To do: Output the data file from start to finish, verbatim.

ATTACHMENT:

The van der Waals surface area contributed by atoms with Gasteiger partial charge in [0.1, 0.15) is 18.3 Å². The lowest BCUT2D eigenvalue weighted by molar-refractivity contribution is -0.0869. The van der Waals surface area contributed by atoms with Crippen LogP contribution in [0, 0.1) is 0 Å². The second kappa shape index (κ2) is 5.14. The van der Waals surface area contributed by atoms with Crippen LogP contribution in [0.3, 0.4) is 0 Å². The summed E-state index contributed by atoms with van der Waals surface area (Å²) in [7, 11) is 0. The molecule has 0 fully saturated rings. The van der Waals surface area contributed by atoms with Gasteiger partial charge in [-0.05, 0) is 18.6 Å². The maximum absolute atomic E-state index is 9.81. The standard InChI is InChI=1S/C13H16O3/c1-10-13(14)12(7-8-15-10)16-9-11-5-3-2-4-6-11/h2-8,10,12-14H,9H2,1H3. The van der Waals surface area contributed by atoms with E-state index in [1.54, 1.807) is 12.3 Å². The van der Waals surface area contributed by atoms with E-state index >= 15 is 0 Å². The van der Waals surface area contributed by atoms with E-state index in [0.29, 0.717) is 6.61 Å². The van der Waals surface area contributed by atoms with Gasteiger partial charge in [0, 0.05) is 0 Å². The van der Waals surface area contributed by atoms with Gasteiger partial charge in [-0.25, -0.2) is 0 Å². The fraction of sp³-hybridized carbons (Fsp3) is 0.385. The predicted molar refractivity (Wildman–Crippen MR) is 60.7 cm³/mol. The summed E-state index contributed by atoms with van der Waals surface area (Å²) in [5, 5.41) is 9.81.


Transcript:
The van der Waals surface area contributed by atoms with Gasteiger partial charge in [0.1, 0.15) is 18.3 Å². The lowest BCUT2D eigenvalue weighted by molar-refractivity contribution is -0.0869. The van der Waals surface area contributed by atoms with Crippen LogP contribution in [0, 0.1) is 0 Å². The second kappa shape index (κ2) is 5.14. The van der Waals surface area contributed by atoms with Crippen LogP contribution in [0.3, 0.4) is 0 Å². The summed E-state index contributed by atoms with van der Waals surface area (Å²) in [7, 11) is 0. The molecule has 0 fully saturated rings. The van der Waals surface area contributed by atoms with Gasteiger partial charge in [-0.05, 0) is 18.6 Å². The maximum absolute atomic E-state index is 9.81. The standard InChI is InChI=1S/C13H16O3/c1-10-13(14)12(7-8-15-10)16-9-11-5-3-2-4-6-11/h2-8,10,12-14H,9H2,1H3. The van der Waals surface area contributed by atoms with E-state index in [1.54, 1.807) is 12.3 Å². The van der Waals surface area contributed by atoms with E-state index >= 15 is 0 Å². The van der Waals surface area contributed by atoms with E-state index in [0.29, 0.717) is 6.61 Å². The van der Waals surface area contributed by atoms with Gasteiger partial charge in [0, 0.05) is 0 Å². The van der Waals surface area contributed by atoms with Gasteiger partial charge in [-0.25, -0.2) is 0 Å². The fraction of sp³-hybridized carbons (Fsp3) is 0.385. The predicted molar refractivity (Wildman–Crippen MR) is 60.7 cm³/mol. The summed E-state index contributed by atoms with van der Waals surface area (Å²) in [5, 5.41) is 9.81.